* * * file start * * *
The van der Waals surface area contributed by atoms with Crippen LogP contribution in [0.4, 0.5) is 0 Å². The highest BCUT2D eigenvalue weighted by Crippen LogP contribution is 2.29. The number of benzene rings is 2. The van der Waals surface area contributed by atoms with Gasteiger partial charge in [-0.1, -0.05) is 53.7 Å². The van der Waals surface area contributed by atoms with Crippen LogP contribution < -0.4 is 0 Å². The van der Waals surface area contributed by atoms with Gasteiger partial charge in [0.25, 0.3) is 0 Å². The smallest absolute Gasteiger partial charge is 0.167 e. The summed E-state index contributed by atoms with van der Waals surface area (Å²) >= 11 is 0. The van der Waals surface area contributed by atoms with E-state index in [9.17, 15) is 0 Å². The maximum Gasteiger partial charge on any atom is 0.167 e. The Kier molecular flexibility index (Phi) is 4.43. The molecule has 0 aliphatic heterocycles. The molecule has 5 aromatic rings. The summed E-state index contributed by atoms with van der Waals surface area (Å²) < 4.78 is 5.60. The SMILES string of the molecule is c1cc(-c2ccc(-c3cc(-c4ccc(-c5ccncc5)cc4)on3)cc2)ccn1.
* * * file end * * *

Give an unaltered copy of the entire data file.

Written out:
The van der Waals surface area contributed by atoms with Crippen LogP contribution in [0.4, 0.5) is 0 Å². The highest BCUT2D eigenvalue weighted by Crippen LogP contribution is 2.29. The number of benzene rings is 2. The van der Waals surface area contributed by atoms with Gasteiger partial charge in [-0.1, -0.05) is 53.7 Å². The van der Waals surface area contributed by atoms with Crippen LogP contribution < -0.4 is 0 Å². The van der Waals surface area contributed by atoms with Gasteiger partial charge in [0.25, 0.3) is 0 Å². The smallest absolute Gasteiger partial charge is 0.167 e. The summed E-state index contributed by atoms with van der Waals surface area (Å²) >= 11 is 0. The van der Waals surface area contributed by atoms with E-state index in [9.17, 15) is 0 Å². The maximum Gasteiger partial charge on any atom is 0.167 e. The Kier molecular flexibility index (Phi) is 4.43. The molecule has 0 aliphatic heterocycles. The molecule has 5 aromatic rings. The summed E-state index contributed by atoms with van der Waals surface area (Å²) < 4.78 is 5.60. The SMILES string of the molecule is c1cc(-c2ccc(-c3cc(-c4ccc(-c5ccncc5)cc4)on3)cc2)ccn1.